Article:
The Effects of Media on Prepping
Recently, we here at SHTFblog.com were contacted by the folks at National Geographic regarding a “Blog Carnival” they were hosting to promote their new two hour movie “American Blackout” and the new season of “Doomsday Preppers“. The question they submitted for us to run with was this: “Judging from recent apocalyptic films This is the End and World War Z to ‘what if’ disaster shows like NBC’s Revolution or Nat Geo Channel’s upcoming American Blackout, to reality fare like Doomsday Preppers, it’s safe to say that the “end of the world as we know it” is on everyone’s mind. But what effect have TV shows and films like these had on the prepping movement?”
From NGC’s American Blackout: The father of the Prepper group in Ohio with his supplies in the underground bunker. (Photo Credit: National Geographic Channels/ Stewart Volland)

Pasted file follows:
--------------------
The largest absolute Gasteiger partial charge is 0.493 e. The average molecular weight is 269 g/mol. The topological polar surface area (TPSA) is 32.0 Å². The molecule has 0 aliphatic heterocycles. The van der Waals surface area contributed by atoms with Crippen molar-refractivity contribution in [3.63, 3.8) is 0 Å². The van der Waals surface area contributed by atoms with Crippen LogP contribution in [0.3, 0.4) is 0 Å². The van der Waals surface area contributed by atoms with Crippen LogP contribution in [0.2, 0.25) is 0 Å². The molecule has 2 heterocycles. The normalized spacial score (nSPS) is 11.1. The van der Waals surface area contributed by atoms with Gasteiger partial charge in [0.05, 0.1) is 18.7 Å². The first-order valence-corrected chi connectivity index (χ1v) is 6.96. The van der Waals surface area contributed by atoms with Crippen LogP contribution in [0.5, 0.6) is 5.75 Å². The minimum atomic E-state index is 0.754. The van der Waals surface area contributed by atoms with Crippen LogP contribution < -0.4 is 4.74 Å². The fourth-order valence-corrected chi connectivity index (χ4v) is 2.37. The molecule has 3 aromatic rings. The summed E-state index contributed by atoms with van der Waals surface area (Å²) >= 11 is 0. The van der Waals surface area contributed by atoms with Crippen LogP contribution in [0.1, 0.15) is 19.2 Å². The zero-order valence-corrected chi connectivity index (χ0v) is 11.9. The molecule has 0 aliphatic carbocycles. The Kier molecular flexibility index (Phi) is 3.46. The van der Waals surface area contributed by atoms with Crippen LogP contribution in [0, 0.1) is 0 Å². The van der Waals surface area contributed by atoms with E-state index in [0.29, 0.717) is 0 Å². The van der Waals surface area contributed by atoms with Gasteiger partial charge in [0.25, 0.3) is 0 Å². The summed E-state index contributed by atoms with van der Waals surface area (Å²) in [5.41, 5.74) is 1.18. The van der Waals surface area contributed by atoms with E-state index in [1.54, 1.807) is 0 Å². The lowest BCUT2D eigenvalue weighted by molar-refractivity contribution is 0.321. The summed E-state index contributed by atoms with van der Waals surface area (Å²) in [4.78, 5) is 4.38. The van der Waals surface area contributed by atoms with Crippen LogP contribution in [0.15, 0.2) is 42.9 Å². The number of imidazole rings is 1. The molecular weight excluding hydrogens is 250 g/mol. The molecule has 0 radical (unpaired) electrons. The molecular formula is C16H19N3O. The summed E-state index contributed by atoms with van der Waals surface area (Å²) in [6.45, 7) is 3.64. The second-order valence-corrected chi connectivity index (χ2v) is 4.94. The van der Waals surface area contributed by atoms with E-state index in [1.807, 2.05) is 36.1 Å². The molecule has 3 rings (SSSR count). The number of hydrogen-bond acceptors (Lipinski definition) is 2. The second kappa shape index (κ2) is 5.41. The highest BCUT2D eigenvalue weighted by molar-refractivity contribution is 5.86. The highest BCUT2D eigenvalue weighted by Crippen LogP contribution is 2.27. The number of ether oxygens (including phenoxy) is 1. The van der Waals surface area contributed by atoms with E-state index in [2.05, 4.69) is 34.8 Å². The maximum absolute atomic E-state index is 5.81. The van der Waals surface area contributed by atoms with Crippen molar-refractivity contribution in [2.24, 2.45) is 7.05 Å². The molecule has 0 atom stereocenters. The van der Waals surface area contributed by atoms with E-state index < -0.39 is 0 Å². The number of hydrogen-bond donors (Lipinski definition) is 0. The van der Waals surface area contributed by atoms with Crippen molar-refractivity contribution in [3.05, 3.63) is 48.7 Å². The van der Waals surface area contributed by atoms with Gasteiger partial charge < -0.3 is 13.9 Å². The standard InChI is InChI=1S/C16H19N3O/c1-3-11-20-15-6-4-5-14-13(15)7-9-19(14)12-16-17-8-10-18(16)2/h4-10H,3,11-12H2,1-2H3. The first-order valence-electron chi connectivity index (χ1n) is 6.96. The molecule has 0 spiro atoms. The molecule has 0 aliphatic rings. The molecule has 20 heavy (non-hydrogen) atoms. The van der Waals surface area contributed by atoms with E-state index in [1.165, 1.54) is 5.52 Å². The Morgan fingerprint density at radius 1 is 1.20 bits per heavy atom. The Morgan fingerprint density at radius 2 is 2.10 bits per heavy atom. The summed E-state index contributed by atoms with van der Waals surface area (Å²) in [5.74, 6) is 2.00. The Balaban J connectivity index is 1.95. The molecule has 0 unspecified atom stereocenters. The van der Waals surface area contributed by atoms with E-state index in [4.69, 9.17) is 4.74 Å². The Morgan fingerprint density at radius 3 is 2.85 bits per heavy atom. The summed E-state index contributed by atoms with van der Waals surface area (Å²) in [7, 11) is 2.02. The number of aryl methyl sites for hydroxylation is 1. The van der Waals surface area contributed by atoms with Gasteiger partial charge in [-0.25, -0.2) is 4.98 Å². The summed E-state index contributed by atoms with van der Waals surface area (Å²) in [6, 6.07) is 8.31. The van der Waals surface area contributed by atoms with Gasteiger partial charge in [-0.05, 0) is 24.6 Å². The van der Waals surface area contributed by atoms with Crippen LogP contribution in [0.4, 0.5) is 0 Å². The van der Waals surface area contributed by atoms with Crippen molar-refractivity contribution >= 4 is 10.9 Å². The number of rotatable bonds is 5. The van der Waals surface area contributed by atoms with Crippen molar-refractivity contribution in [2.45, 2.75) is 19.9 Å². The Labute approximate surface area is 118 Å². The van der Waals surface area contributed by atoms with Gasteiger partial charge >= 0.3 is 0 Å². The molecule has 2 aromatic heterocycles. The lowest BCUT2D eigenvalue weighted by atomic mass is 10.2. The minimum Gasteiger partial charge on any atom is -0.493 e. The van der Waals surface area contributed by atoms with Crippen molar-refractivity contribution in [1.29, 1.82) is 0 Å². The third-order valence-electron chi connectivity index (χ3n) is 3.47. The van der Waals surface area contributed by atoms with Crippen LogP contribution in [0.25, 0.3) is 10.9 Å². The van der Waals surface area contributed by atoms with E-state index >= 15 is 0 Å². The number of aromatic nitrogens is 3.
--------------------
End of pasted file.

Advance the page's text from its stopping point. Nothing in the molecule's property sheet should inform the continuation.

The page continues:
First off, it’s a tad bit, well, ironic that they’ve asked us about this, since we are probably the only SHTF site where none of the contributors watch much in the way of TV (not that the NatGeo folks knew that, of course.). Movies, yes; TV, not so much. But we have seen our share of these shows from time to time…enough to get the shorthand version of what’s offered out there. I believe that the “prepping movement” is depicted somewhat differently via these two mediums: one leaning towards the short burst of lunacy and wackiness that keeps your attention through commercial breaks, the other showing more “prepared” people who aren’t afraid to machine-gun a squirrel and throw in an explosion or two, since the special effects budget can swing it. Of course, the way preppers as people are shown in TV and movies run the gamut from a bumbling boob who forgets to pack a can opener in his bomb shelter full of canned goods, all the way to psychotic, violence-craving lunatics who would give Gary Busey on PCP a case of the heebie-jeebies. But how does all of this effect our personal decisions, how does it steer how we prepare for the worst, if it does at all?